The entry for Leopold and Loeb is informative. Loeb was killed by a cellmate in prison, but Leopold got out (on a 99-year-for-kidnapping charge plus a life-for-murder charge) "moved to Puerto Rico, married, worked for various charities, and wrote a book about birds." Of course ROPE, the play, the radio play, and the film are mentioned, but the entry also indicates other works derived from the case: Compulsion, which I knew about, and Swoon, which I didn't.

The book should provide endless hours of fascinating reading, as well as a model to which The SL Encyclopedia can aspire.

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« Reply #483 on: October 01, 2016, 06:07:49 PM »

Is MacGaufin necessarily something the audience doesn't care about? I thought it was just something that was an excuse for the movie to happen - to have the situations, characters, and dialogues that we enjoy while watching the movie; the plot device allows the movie to happen so that we can pretend there is a plot, though the real enjoyment comes not from the plot but from all the other elements. The plot is just an excuse for the other elements we enjoy to be there. The audience may think it is important and not realize till the end of the movie that it's really not an important element of the movie.That's sort of how I understood what the MacGauffin is all about, though I certainly can't say I ever understood it that well. Am I wrong?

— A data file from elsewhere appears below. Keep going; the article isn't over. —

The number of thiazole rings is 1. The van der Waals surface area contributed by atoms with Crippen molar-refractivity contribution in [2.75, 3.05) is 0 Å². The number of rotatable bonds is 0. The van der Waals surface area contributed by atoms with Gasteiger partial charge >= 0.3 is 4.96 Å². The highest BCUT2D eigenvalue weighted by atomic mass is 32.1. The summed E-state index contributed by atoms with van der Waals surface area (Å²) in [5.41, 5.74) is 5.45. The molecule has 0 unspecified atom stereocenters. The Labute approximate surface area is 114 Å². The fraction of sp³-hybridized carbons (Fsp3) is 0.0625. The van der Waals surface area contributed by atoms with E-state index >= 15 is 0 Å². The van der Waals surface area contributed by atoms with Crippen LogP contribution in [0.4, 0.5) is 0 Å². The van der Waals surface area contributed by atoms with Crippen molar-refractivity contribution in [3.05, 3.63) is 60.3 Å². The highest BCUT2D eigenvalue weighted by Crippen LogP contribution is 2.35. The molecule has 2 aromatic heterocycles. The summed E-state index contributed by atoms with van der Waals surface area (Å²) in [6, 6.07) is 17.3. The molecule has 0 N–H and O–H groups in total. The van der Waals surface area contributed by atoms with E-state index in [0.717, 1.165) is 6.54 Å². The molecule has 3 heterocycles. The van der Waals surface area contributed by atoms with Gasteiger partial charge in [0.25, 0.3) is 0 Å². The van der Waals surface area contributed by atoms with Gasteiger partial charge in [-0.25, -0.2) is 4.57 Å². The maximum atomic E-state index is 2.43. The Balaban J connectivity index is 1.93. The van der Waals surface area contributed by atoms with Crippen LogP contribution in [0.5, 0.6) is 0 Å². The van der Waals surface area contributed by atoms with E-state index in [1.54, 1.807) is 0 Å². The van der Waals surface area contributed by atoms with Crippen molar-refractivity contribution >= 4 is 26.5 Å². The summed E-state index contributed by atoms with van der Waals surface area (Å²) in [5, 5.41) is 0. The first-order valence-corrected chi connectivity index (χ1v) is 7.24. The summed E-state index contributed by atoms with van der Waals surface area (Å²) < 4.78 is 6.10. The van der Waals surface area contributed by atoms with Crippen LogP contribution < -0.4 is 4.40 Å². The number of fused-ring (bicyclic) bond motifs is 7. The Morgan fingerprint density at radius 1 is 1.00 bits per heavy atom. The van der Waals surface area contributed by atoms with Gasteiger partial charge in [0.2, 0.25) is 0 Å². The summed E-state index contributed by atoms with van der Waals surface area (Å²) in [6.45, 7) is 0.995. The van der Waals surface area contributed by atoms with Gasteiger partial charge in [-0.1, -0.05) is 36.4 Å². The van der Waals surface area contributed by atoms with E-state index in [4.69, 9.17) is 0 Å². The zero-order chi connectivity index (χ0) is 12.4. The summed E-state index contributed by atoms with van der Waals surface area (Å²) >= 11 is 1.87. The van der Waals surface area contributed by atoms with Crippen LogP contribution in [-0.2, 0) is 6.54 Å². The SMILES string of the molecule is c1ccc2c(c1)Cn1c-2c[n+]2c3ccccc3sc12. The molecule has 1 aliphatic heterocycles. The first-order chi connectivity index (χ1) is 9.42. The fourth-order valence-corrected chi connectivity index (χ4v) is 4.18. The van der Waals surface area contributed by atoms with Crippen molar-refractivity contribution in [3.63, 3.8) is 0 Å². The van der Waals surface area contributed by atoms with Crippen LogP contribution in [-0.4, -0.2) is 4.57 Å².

In the Billy Wilder movie FIVE GRAVES TO CAIRO, Groggy said the whole business about the five graves was a MacGauffin. Do you agree with that?

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« Reply #484 on: October 02, 2016, 02:52:19 AM »

That McGuffin thing has gone meanwhile completely out of control. It was not much more than a little joke played against critics who blamed Hitchcock's thrillers for not having enough substance. It was a kind of offensive defence by saying "look, you did not even understand what the films are about, you criticised them for the most unimportant things". Truffaut formulated this even better when he wrote: "Hitchcock has long been judged by the flowers he places in the vase, but it was in fact the modelling of the vase which got all his attention".

The MacGuffin was nothing more than an absurd story to describe that the story motivating background of some of Hitchcock's spy thrillers was unimportant and interchangeable. The story needed this plot device, without it there wouldn't be a story, but for the film's protagonist and for the film's audience it is rather unimportant what it really is. Cause Hitchcock was interested to have Robert Donat being on the run in the Scottish highlands handcuffed to a beautiful woman or Cary Grant being mistaken for a dangerous spy.
But for being a MacGuffin it is important that this story device does not appear in the film itself, does not really become a part of the film. Like The Guns of Navarone without the guns or Treasure Island without ever reaching the island.

But meanwhile everything which motivates a film in the background seems to be a MacGuffin. Rosebud in Citzen Kane, the falcon statuette in The Maltese Falcon, the money bag in No Country for Old Men are no MagGs, but the Rabbit's Foot in MI III is one. If e.g. the stolen money at the beginning of Psycho is a MacG, then every film about money, gold, jewels, treasures etc has a MacG, but when every film has one it is nothing special, and then the whole MacG thing has turned itself into some kind of MacGuffin.